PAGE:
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Ex-Trump official Chad Wolf spoke to Jan 6 committee before revelation about missing texts: report

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A top Homeland Security official under the Trump administration has already spoken with the January 6 committee in Congress, long before his name surfaced in connection to the missing Secret Service messages investigators are seeking.

Former acting DHS secretary Chad Wolf cooperated with the committee several months ago, CNN reports.

Mr Wolf served in the Trump administration during and after January 6, and investigators may be interested in whether Mr Wolf discussed invoking the 25th amendment with other cabinet-level leaders to remove Mr Trump from office.

That was all likely before the January 6 committee learned that numerous messages were missing from the government devices of Mr Wolf, his deputy Ken Cuccinelli, as well as top Secret Service agents, covering a crucial period surrounding the January 6 riots at the US Capitol.

“It is extremely troubling that the issue of deleted text messages related to the January 6 attack on the Capitol is not limited to the Secret Service, but also includes Chad Wolf and Ken Cuccinelli, who were running DHS at the time,” January 6 committee chairman Bennie Thompson said in a statement.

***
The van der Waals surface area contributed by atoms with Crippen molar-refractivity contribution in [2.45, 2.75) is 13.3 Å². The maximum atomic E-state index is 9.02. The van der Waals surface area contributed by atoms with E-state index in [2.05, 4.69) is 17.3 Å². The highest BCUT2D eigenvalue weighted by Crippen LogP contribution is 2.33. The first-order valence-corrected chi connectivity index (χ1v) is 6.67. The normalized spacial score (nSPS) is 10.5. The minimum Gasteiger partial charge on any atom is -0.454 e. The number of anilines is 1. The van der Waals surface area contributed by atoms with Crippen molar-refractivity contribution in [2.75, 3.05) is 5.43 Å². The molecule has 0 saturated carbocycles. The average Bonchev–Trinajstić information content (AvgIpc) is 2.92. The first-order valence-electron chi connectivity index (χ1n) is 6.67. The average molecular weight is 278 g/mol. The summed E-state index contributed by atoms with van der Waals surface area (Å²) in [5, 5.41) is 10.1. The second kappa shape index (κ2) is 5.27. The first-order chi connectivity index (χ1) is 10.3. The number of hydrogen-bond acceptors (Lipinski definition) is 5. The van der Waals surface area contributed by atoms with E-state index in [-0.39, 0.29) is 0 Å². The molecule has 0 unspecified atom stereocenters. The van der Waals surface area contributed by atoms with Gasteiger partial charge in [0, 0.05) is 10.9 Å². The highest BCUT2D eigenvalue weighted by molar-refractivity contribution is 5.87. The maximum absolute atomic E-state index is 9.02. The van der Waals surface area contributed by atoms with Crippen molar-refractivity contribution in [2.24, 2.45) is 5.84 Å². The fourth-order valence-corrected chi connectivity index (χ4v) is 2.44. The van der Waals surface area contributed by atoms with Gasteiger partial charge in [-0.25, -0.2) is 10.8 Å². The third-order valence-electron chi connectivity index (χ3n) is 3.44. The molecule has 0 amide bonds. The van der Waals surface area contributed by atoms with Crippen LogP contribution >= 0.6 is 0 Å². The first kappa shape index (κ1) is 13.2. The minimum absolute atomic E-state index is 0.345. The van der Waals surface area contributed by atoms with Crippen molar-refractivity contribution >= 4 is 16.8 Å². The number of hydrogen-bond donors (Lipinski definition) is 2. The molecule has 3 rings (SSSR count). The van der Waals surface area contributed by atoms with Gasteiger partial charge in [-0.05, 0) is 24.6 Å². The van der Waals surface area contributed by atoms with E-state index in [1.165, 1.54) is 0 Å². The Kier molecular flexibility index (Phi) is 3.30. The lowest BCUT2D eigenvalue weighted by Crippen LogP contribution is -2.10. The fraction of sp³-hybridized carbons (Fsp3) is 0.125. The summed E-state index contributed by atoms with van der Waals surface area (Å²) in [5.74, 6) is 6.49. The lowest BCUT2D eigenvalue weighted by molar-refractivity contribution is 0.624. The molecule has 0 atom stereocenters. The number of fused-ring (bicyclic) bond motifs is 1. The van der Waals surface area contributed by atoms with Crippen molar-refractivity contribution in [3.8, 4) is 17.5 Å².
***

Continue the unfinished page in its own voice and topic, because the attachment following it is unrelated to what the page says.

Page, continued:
Mr Wolf has said he did nothing wrong in relation to handling his correspondence records.

“I complied with all data retention laws and returned all my equipment fully loaded to the Department,” he wrote on Twitter on Thursday. “Full stop. DHS has all my texts, emails, phone logs, schedules, etc. Any issues with missing data needs to be addressed to DHS.”

DHS notified its internal watchdog this February that the messages were lost in a “reset” of government devices after the men left office.

The communications could hold evidence further illustrating how Donald Trump pressed DHS to try and back up his false election claims, and could shed light on the more explosive claims from the January 6 hearings so far, such as a story about Donald Trump attacking a Secret Service agent who wouldn’t take him to join supporters marching on the Capitol.

The questions around the communications mirror those at the Secret Service, which notified Congress in July that numerous texts from agents had been deleted, despite multiple requests from committee investigators to access them.

The Secret Service has also denied wrongdoing and said it began migrating the data in January 2021, a month before the DHS office of the inspector general requested the communications.

“The insinuation that the Secret Service maliciously deleted text messages following a request is false,” a spokesperson told The Independent earlier this month. “In fact, the Secret Service has been fully cooperating with the OIG in every respect – whether it be interviews, documents, emails, or texts.”



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